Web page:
UN Disability Convention Update
The pace of progress in current negotiations for an international convention to protect the rights of persons with disabilities needs to pick up if an agreement is to be reached by the end of the week, the chair of the negotiations warned today.
Progress has been made on several key issues, said Ambassador Don MacKay of New Zealand, who is chairing the talks. He added, however, that delegations have submitted roughly 150 new proposals on language for the convention, and the negotiations are under extreme time pressures in order to conclude by Friday.
“We are within striking distance of having a convention that will be a huge advance in securing the rights of persons with disabilities around the world,” Mr. MacKay said. Nonetheless, he said that the process could begin to unravel if the negotiations become too prolonged.
Progress had been made, he said, in several key areas, such as on an international mechanism to monitor the convention, on a definition of disabilities and the issue of legal capacity, where countries have indicated a shift toward a policy of supporting people in their decision-making abilities rather than imposing a guardianship decision-maker for those who have intellectual disabilities.
Among the remaining issues are those that have “bedeviled other negotiations as well,” such as concerns over sexual and reproductive rights, said Thomas Schindlmayr of the Department of Economic and Social Affairs at a briefing today.
Asked whether an agreement could be reached by Friday, Mr. Schindlmayr said it was too soon to predict an outcome but that many participants remained optimistic.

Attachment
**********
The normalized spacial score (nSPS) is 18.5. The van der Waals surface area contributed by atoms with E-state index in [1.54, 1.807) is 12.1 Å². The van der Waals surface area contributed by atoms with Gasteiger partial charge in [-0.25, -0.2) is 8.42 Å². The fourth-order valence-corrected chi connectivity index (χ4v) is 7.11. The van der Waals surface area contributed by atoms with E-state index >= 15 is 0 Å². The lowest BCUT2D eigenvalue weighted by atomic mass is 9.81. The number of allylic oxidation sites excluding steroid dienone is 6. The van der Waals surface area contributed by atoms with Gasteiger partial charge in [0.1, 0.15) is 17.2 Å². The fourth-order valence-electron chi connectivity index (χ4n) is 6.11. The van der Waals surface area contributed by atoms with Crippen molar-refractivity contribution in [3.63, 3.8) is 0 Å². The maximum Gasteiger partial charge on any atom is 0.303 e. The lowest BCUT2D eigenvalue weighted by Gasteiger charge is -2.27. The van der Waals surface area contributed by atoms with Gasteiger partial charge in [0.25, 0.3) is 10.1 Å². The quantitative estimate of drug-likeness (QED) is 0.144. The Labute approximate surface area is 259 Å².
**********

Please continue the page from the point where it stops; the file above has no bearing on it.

Sounds like issues that bedevil us domestically as well. (If you want some sense of the controversy over "sexual and reproductive rights," see this site.)
UPDATE: Cory Silverberg from about.com has this take:
Of course none of this will come as a surprise to anyone living with a disability, or anyone who knows anyone who lives with a disability. The sexual and reproductive rights of people living with disabilities have pretty much always been systematically denied. Western nations (like the U.S. and Canada) like to pat themselves on the back for their progressive legislation. But ask anyone who lives with a disability and they’ll tell you at least one story about how toothless laws provide no protection (and often end up doing more harm than if they were not there in the first place).
It’s very likely that what’s primarily in the minds of the dissenting delegates is access to abortions, and wanting to make sure they’re home administrations aren’t going to be “on the hook” to provide funding for services related to sexual expression. Basically they’re trying their best to produce a document that will in no way help disability rights groups to fight for their basic rights. After all, isn’t that what a treaty meant to “promote and protect the rights of the disabled” is for?